By Ed Masley
Bob Corritore doesn’t like asking for help.
It’s just that the Rhythm Room hasn’t been able to make any money since closing its doors on March 16 in response to the global pandemic.
With no relief in sight from Congress and the state demanding that he catch up on his past due sales tax, the club owner realized he was running out of options.
“I was just at a point where I felt my back was up against the wall,” he said. “And I had to do something.”
On Saturday, Dec. 12, he launched a GoFundMe campaign with a goal of $15,000 to help the Rhythm Room catch up on all the unpaid bills that had been stacking up these past nine months.
“I didn’t see any other way out,” he said. “And I thought $15,000 would probably get us enough to get by. It’s a lot of money. But when you’re running a club, it’s not all that much, actually.”
Within two days, that GoFundMe had already generated $30,000, leaving Corritore a bit overwhelmed by the outpouring of support.
“I’m going, ‘Oh my god! How does this happen?!,'” he said.
“I’ve been so isolated now for nine months that I’ve lost touch with the community. Normally, I’m at the club, presenting music and just being part of the community. So it’s just incredibly gratifying that the show of support and love has been so great.”
The Rhythm Room is part of the Phoenix blues community
It makes him feel like that community he’s worked so hard at building is behind what he’s been trying to accomplish at the Rhythm Room for nearly 30 years now.
“It’s just satisfying to my soul to see the comments and the people who have gone out of their way to make donations,” he said.
“Every one of them is like a symbol of love to me. I am feeling like the most blessed person in the world today. It’s just a beautiful situation.”
A harmonica-playing bandleader who grew up in Chicago and launched his musical career in a city famous for its blues, Corritore left Chicago in 1981 for Phoenix.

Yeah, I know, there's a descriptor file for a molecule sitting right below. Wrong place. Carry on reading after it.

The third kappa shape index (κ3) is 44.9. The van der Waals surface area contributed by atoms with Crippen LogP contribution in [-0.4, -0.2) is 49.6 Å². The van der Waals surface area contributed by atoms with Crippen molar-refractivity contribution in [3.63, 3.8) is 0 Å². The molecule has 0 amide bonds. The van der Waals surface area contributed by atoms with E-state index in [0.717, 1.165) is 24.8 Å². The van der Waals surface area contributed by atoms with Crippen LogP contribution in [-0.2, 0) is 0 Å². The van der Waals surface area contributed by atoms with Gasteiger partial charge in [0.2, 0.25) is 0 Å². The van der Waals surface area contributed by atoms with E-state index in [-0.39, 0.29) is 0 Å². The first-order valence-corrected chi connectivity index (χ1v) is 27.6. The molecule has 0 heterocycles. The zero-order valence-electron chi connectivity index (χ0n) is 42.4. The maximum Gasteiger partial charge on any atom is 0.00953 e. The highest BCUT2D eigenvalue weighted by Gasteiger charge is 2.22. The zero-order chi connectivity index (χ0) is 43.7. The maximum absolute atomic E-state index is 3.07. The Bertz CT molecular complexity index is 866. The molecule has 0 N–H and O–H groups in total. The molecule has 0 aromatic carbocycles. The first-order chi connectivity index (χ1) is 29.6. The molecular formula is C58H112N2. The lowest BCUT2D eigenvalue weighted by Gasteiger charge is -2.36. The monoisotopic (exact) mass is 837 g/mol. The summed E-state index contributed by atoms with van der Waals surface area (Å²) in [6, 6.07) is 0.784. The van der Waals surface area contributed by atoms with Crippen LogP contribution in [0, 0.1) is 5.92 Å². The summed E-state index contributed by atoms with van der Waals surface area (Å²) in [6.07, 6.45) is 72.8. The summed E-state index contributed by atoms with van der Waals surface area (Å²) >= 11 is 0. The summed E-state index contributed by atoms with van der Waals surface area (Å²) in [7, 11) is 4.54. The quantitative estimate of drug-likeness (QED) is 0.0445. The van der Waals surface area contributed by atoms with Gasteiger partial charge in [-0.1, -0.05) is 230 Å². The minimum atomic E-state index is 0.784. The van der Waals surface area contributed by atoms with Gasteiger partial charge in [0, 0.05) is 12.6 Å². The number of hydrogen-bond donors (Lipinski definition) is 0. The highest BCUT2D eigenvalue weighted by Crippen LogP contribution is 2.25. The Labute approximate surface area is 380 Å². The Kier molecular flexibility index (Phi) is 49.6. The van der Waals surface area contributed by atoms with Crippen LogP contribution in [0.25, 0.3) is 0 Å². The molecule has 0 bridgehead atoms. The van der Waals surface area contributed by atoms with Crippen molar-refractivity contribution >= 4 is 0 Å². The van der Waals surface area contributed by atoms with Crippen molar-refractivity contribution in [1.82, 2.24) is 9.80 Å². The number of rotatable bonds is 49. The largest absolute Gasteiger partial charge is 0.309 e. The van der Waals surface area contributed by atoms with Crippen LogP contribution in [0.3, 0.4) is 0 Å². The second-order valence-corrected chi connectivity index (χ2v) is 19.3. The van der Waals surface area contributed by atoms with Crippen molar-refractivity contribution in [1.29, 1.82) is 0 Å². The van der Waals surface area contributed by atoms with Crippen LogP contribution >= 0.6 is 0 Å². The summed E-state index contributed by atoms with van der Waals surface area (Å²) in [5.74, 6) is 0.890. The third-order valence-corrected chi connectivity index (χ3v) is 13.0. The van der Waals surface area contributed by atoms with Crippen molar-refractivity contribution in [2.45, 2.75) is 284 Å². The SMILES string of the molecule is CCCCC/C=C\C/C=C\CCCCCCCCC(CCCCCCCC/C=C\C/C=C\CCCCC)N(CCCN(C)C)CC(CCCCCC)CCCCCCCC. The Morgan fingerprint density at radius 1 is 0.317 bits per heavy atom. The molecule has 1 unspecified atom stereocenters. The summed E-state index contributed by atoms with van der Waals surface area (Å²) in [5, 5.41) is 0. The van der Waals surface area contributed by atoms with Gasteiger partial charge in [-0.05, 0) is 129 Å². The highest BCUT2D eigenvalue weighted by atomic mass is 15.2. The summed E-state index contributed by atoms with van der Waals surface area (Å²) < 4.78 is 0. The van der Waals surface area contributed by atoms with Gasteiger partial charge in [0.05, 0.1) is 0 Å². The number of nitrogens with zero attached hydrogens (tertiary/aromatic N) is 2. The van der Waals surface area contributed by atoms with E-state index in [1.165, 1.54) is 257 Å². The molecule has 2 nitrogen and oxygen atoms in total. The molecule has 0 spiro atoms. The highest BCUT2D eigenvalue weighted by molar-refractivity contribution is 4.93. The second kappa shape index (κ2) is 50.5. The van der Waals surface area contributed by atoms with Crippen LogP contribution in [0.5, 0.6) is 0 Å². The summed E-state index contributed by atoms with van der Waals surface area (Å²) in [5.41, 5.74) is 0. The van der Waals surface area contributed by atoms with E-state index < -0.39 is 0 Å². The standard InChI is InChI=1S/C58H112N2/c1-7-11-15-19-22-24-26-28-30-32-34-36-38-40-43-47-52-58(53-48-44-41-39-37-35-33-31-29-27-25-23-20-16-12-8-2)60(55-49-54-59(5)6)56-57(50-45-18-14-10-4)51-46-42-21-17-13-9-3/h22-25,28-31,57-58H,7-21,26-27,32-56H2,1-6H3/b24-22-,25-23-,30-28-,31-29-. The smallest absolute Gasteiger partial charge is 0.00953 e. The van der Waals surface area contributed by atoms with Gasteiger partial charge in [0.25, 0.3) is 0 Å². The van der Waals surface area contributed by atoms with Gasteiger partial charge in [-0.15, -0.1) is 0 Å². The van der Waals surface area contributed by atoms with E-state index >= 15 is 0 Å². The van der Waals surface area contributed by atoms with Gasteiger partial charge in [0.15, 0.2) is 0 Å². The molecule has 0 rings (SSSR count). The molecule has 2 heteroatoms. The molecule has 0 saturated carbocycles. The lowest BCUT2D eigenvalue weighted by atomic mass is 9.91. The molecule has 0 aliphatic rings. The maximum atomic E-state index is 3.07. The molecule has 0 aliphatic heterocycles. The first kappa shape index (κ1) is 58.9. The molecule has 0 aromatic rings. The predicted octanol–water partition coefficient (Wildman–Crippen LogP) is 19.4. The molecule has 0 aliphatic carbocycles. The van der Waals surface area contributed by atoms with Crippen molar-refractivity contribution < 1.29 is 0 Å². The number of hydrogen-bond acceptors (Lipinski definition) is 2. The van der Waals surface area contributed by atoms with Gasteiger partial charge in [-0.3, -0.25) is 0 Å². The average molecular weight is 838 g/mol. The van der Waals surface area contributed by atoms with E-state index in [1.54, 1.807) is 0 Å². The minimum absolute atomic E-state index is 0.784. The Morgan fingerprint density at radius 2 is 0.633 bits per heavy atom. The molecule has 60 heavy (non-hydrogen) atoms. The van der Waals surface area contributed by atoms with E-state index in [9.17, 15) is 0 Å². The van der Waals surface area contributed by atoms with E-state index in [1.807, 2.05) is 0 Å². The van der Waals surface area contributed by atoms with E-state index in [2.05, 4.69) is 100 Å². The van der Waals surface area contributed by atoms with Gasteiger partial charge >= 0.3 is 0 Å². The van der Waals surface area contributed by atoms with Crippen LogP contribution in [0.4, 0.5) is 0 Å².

He opened the Rhythm Room a decade later on the former site of a music venue called the Purple Turtle, where he’d booked his first show in the Valley with Louisiana Red.
The venue quickly earned a reputation as a go-to place for fans of the blues. As the sign on the side of the venue outside the stage entrance puts it, it’s “Phoenix’s Roots & Blues Concert Club.”
“We present all different types of music, but somehow it all feels like home to us,” Corritore said.
“Whether it’s a cool singer-songwriter or the 5678s doing a garage-rock surf thing or some of the best blues music that ever existed or Big Sandy and the Fly-Rite Boys playing their wonderful brand of rockabilly, it all seems to be what we stand for.”
Blues fans also know Bob Corritore for his KJZZ radio show
Through the years, the Rhythm Room’s employees and its regulars have come to seem like part of one big family to Corritore, who also hosts his own radio show, “Those Lowdown Blues,” Sunday evenings on KJZZ-FM (91.5).
“For a lot of the employees, this will be part of their lives that they’ll never forget, because they’ve been turned on to the music and the culture of these bands,” he said.
“They’ve been turned on to the melting pot of all the different people who come here and the joy of hosting a musical presentation that’s meaningful to a lot of people.”
For Corritore, the Rhythm Room is an extension of his personality and how he sees himself.
“Being a musician and producer and a person who loves music, I get to extend who I am through the Rhythm Room,” he said. “It adds a completion to the package that I’m trying to present in my life.”